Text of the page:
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Real estate record and builders' guide: [v. 93, no. 2414: Articles]: June 20, 1914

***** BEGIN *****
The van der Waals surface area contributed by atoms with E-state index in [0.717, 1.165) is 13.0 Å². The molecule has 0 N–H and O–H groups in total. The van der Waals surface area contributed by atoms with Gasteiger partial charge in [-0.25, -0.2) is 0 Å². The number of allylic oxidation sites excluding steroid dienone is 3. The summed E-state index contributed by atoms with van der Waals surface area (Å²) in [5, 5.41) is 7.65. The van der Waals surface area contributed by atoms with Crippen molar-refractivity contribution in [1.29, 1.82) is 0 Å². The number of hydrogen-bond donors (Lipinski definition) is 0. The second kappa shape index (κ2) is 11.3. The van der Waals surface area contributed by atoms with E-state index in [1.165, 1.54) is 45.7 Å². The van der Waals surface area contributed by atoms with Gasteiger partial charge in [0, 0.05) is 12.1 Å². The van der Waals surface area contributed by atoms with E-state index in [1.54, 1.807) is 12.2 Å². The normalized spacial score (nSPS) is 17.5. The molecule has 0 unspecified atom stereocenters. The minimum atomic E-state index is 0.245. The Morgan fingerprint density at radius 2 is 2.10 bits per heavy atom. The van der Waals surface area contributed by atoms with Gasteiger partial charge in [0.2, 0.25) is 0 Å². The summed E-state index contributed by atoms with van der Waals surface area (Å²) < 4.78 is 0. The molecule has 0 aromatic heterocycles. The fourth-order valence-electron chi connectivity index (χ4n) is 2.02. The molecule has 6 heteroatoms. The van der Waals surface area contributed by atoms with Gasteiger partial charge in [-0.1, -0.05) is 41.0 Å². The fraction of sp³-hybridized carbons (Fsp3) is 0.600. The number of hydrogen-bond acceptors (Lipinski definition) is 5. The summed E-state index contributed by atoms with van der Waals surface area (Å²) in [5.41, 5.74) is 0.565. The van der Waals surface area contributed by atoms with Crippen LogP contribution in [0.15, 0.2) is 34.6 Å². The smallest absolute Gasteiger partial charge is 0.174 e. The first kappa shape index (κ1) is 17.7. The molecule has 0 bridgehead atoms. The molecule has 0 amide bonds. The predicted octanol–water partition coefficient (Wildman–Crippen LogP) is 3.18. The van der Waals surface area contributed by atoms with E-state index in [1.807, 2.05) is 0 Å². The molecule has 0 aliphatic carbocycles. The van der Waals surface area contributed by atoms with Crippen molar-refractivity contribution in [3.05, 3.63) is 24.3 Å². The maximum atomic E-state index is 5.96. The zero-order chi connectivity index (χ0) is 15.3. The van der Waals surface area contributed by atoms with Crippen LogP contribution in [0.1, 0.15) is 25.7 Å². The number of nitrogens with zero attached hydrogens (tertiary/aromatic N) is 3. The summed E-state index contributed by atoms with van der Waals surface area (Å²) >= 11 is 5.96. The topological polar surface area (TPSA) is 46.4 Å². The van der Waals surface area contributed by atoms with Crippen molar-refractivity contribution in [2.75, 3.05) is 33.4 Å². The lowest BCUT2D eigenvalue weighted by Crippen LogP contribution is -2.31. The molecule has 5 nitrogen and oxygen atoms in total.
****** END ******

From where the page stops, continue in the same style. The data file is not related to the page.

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REAL. ESTATE AND NEW YORK, JUNE 20, 1914 m ■ UNFAIRNESS OF THE COMPENSATION LAW Employers Unanimous that Compensation Rate is Exces¬ sive—Cost of Insurance in Stock Companies Announced. ■■■■■■■I ■■■ ■■■■IIIIIM^^^^^ EMPLOYERS who believe in a work¬ men's compensation insurance law on general principles charge the New York "State law with being unfair. It is unfair, for one reason given, because the rate of compensation fixed by the law is excessive, when compared with the rates paid in other States and coun¬ tries. By July 1 every employer in the so- called hazardous trades must be insured, unless the State shall permit him to carry his own insurance. The employ¬ ers affiliated with the Building Trades Employers' Association will for the most part insure with the stock com¬ panies, but a couple of mutual com¬ panies are being organized. The standard stock company rates for insurance policies approved by the State Superintendent of Insurance were made public this week. Figured upon the cost for every $100 of insurance protection, the rate for masonry work, for example, is $6.16, and for carpenters doing con¬ struction work, $4.28. The rates for other trades are annexed hereto. Under the Workmen's Compensation Law the employer must pay something for every disabling accident (with rare exceptions) to an employe, either doc¬ tors' bills or compensation, or both. And in some cases the compensation payments will extend over a long period of years—possibly fifty years or more. The- owners of apartment houses and hotels come under the law as well as manufacturers and cpntractors. Risks of Not Insuring. An employer who does not insure runs two risks: (1) H,e can be sued by an injured employe for "damages" un¬ der the common law (the Employers' Liability Law), and, if sued, cannot avail himself of the defenses of "contributory negligence" or "assumption of risk" on the part of the injured employe, and the old "fellow servant" rule (or defense) is also taken away; and (2) such em¬ ployer becomes liable to a suit by the State commission for other penalties. The scale of. compensation for this State is, generaffly sneaking, two-thirds of the employe^^ average weekly wage for the year previous, but not less than $S per week, nor more than $1S per week, except for the loss of hand, arm, foot, leg or eye, where the higher limit is $20 per week to workmen who have earned more .than $30 weekly. Payments must continue until disability ceases. For permanent total disability, every workman who is in receipt of wages of $22.50 per week or over when injured will be entitled to the maximum weekly payment of $1S, or an annual pension of $780 for life. What will be the average cost of such pensions is an actuarial question. But foreign experience indi¬ cates that those drawing permanent dis¬ ability pensions have a surprisingly long life expectancy. Consequently, such pensions raay frequently run for sixty years or more, so that an aggregate of $46,800 in a single case may not be unusual. And the employer's liability will continue long after he has retired from business, or it may be a charge upon his estate. A Possible Case. P. Tecumseh Sherman, former Com¬ missioner of Labor, who has criticised the law as containing many unjust, un¬ certain and defective provisions, has given the following case to illustrate what, under certain circumstaiices, may be the cost of an employer's liability: WORKMAN KILLED—ACTED 24—WAGES $20 PER WEEK. Annual Duration Pension, in years. Total. Wife, aged 22 years... $300 50 $15,000 Child, aged 1 month... 100 18 1,800 Child, aged 2 years___ 100 16 1,600 Mother, aged 45 years.. 150 23 3,750 The following table will illustrate the excessive compensations provided for by the New York State law, in comparison with the compensations that are being paid in other States. For example, the State of Michigan requires an employer to pay a workman for the loss of an eye weekly sums that will aggregate $1,000; Ohio allows *1,200; Connecticut, $1,040; New Jersey, $1,000, and New York, $2,500. MAXIMUM AMOUNTS AS PER SPECIAL SCHEDULES. Mich. Ohio. Conn. N. J. N. Y. Hand ........$1,509 $1,800 $1,560 $1,500 $4,880 Arm .......... 2,000 2,400 2,080 2,000' 6,240 Foot .......... 1,250 1,500 1,300 1,250 4,100 Leg ........... 1,750 2,100 1,820 1,750 5,760 Eye ..........1,000 1,200 1,040 1,000 2,360 Thumb ....... 400 720 380 60O 900 Index finger... 300 420 380 350 690 2d index finger. 230 860 800 80O 450 3d index finger. 200 240 230 200 875 4th index finger 150 180 '200 130 ' 225 Great toe...... 250 860 380 300 470 Bach otber toe. 150 120 130 100 240 Both hands.... 4,000 * 5,200 4,000 • Both feet.....4,000 • -5,200 4,000 * Hand and foot. 4,000 • 5,200 4,000 • Both eyes.....4,000 * 5,200 4,000 • •Total disability pension. Illustration of Death Benefits. If a young man or woman 20 years and 11 months old, earning regularly $15 per week, be killed, leaving as sole dependent a widowed mother, aged 45, totally dependent, then the death ben¬ efits under the laws of the following States and countries respectively are as follows: New York......Annual pension of $117 to mother tor life. ■California ......Weekly pension of $9.75 to mother, until aggregate of $2,340 is reached. Ohio.............Weekly pension of $10 to mother tor 313 weeks, ag¬ gregating $3,130. !»*. Connecticut ___Weekly pension of ^^IRiO to mother for 312 weeks, ag¬ gregating $2,340. Michigan ......Weeikly pension of $7.50 to mother for 800 weeks, ag¬ gregating $2,250. New Zealand... A lump sum of $1,948.60. British Columbia. V lump sum of $1,500. Great B'ritain... A lump sum of $1,459.95^ France ........Annual pension of $o4.24 to mother for life. Germany ......Annual pension of .$99.60 to mother for life. Austria ........Annual pension of $97.44 to mother for life. Possibly a Source ot Profit. Eraployer,p in some of the building trades said this week that a compensa¬ tion rate of 66 2/3 per cent, of the aver¬ age wages of a workman in the year preceding the receipt of his injury might conceivably amount to more than he would actually earn during the rest of his life if not disabled. A compensation rate of 66% per cent, based on wages earned in the busy year of 1906 would be in excess of what the man would have earned in a dull year like 1913, for in¬ stance. A life pension for the loss of the use of an arm (not necessarily of the arm itself), based on the earnings of a boom year, when employers were paying a bonus for good labor, might be a source of profit to a workman. The Feeling Among Employers. The Record and Guide made an effort to learn the feeling among employers with which the new law is regarded. It was found that the prevailing sentiment is not opposed to the principle of com¬ pensation for injuries, but that there is a deep feeling that a great injustice is being done to employers by the high rates of compensation fixed by the law. President Francis N. Howland of the Association of Manufacturers and Deal¬ ers in Building Materials (also of the Candee, Smith & Howland Company) expressed this view: "While a compen¬ sation law would seem to be called for under present conditions, it ought of necessity to be a fair one; and this present law is not so and wUl be a hardship to building interests. It will add greatly to the cost of construction. The rate of 66 2/3 per cent, is not con¬ sidered a fair one." President Frank E. Conover of the Master Builders' Association character¬ ized the compensation rate as excessive when compared with the rates in other States, and said that this will be one more reason why manufacturers will want to leave New York when circum¬ stances will permit. Lewis Harding of Lewis Harding & Co., contractors for carpenter and cabi¬ net work, chairman of the Industrial Improvement Committee of the Build¬ ing Trades Employers' Association, re¬ marked: "A very large percentage of the men employed in the building indus¬ try believe in workmen's compensation, but the opinion seems to be unanimous that-the rate of 66 2/3 per cent, is too high. There seems to be no good rea¬ son why the industry in New York State should be taxed double^ 'what it is in other States. In my opinion the ultimate effect will be that the cost of labor connected with building construc¬ tion will be increased about S per cent." They Believe in Compensation. Alexander M. Bing, of Bing & Bing and the Speedwell Construction Com¬ pany, said: "We believe workmen's compensation to be absolutely fair and necessary and infinitely pteferabje to the system which it will supersede. "The rate seeins to be considered a little high. We are not prepared to state whether or not this is the case. Another objec¬ tion seems to be the very great length of time during which liability might continue to the widow, etc. It would seem that some fair amendment mi^ht be made which would conserve the in¬ terests of the widow and children, and shorten the length of time during which